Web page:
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Water hammer (part 3) –
Dynamic Analysis using
Caesar II

The “Water hammer” tutorial is a 3 part tutorial describing the
phenomena of water hammer in a piping system and how BOSfluids
can be used to examine the resulting pressure spike and unbalanced
forces in the system. The third part of the tutorial describes how
unbalanced forces can be exported by BOSfluids and imported in the
pipe stress analysis program Caesar II to perform a dynamic stress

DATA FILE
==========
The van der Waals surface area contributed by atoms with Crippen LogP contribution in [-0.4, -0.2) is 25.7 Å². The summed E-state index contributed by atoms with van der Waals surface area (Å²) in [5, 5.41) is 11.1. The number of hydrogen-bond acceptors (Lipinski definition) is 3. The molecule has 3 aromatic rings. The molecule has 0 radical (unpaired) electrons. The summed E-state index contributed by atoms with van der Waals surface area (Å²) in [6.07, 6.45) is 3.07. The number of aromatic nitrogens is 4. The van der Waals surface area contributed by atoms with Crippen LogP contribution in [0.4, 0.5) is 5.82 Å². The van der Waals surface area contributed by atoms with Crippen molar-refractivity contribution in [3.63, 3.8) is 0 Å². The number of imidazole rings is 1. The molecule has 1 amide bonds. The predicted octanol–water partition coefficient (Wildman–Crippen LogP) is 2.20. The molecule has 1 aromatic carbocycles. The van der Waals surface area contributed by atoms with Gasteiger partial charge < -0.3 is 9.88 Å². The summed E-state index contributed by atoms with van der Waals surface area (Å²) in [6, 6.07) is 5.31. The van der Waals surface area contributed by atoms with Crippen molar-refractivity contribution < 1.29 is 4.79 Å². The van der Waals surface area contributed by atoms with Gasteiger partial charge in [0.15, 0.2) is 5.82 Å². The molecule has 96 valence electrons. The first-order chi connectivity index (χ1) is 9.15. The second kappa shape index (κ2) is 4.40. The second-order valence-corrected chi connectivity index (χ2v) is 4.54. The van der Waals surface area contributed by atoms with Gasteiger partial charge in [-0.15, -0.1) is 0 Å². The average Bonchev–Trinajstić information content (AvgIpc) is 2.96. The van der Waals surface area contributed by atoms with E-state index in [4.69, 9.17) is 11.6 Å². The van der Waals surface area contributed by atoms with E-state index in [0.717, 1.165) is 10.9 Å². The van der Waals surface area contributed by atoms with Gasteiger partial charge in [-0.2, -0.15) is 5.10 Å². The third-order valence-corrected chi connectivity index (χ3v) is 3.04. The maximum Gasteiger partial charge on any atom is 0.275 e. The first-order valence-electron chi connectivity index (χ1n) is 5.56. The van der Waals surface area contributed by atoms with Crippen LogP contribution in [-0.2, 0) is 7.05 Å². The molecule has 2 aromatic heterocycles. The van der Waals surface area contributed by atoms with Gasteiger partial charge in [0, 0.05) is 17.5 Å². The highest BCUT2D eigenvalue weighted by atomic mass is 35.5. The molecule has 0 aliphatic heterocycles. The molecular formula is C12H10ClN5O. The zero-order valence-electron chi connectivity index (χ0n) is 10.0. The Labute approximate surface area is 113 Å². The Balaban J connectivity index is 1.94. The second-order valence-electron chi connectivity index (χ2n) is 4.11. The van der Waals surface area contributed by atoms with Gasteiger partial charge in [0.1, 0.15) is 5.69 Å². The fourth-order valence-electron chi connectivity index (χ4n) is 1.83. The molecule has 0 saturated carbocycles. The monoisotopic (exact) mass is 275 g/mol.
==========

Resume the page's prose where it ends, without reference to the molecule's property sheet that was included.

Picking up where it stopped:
BOSfluids allows the import and export of the complete piping system. illustrated in Figure 1. BOSfluids® will be used to calculate the pressure rise and the unbalanced forces that result from the closure. INTRODUCTION A piping system.BOSfluids Water Hammer Part 3 1. Page 1 of 14 . The first part of the Water Hammer tutorial describes the model construction. The unbalanced force – time history results can be exported to a data file. The dynamic analysis of the water hammer event is completed in this third part of the tutorial. Also the results from the fluid flow analysis can be exported. resulting in a water hammer. Copyright © Dynaflow Research Group. The second part describes the postprocessing of results and the available output options in BOSfluids. To prevent the need to model the same piping system twice. which can be imported by a pipe stress analysis software package such as CAESAR II. some of the theory of pressure waves and the set-up of the analysis. This final part of the Water Hammer tutorial shows how to import a BOSfluids model into the pipe stress analysis package CAESAR II and how the unbalanced force results of a BOSfluids flow analysis can be used in CAESAR II to perform a dynamic stress analysis. is subject to a sudden valve closure at the pump suction end. Figure 1 | 3-D model of piping system Typically a thorough investigation of a piping system does not only require a fluid flow analysis. as performed in BOSfluids. which describes how to export a piping model and unbalanced force results to CAESAR II. but also a static and dynamic stress analysis.